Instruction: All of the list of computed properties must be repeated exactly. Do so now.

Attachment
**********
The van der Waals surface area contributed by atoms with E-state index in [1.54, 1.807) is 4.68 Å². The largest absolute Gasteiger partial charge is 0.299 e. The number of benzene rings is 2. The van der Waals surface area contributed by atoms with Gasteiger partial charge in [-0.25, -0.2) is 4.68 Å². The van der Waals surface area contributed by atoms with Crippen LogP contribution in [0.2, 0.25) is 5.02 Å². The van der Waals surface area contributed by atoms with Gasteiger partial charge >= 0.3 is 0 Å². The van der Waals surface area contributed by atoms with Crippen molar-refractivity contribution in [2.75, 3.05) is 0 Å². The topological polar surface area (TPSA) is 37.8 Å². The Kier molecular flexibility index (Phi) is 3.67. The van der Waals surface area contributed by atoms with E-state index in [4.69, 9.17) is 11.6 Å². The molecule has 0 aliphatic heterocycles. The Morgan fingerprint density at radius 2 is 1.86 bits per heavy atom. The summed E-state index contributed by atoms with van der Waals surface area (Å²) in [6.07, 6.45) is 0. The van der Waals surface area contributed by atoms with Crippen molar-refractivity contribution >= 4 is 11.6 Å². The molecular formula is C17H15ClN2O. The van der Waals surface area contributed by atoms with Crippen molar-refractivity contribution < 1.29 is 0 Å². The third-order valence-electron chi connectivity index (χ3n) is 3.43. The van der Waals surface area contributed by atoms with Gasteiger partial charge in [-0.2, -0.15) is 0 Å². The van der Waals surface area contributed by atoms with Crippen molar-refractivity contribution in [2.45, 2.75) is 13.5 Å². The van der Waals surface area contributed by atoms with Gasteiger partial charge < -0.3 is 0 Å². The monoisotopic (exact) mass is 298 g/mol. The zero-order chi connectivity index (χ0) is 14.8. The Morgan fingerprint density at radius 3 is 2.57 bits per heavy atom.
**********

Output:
The van der Waals surface area contributed by atoms with E-state index in [1.54, 1.807) is 4.68 Å². The largest absolute Gasteiger partial charge is 0.299 e. The number of benzene rings is 2. The van der Waals surface area contributed by atoms with Gasteiger partial charge in [-0.25, -0.2) is 4.68 Å². The van der Waals surface area contributed by atoms with Crippen LogP contribution in [0.2, 0.25) is 5.02 Å². The van der Waals surface area contributed by atoms with Gasteiger partial charge >= 0.3 is 0 Å². The van der Waals surface area contributed by atoms with Crippen molar-refractivity contribution in [2.75, 3.05) is 0 Å². The topological polar surface area (TPSA) is 37.8 Å². The Kier molecular flexibility index (Phi) is 3.67. The van der Waals surface area contributed by atoms with E-state index in [4.69, 9.17) is 11.6 Å². The molecule has 0 aliphatic heterocycles. The Morgan fingerprint density at radius 2 is 1.86 bits per heavy atom. The summed E-state index contributed by atoms with van der Waals surface area (Å²) in [6.07, 6.45) is 0. The van der Waals surface area contributed by atoms with Crippen molar-refractivity contribution >= 4 is 11.6 Å². The molecular formula is C17H15ClN2O. The van der Waals surface area contributed by atoms with Crippen molar-refractivity contribution < 1.29 is 0 Å². The third-order valence-electron chi connectivity index (χ3n) is 3.43. The van der Waals surface area contributed by atoms with Gasteiger partial charge in [-0.2, -0.15) is 0 Å². The van der Waals surface area contributed by atoms with Crippen molar-refractivity contribution in [2.45, 2.75) is 13.5 Å². The van der Waals surface area contributed by atoms with Gasteiger partial charge < -0.3 is 0 Å². The monoisotopic (exact) mass is 298 g/mol. The zero-order chi connectivity index (χ0) is 14.8. The Morgan fingerprint density at radius 3 is 2.57 bits per heavy atom.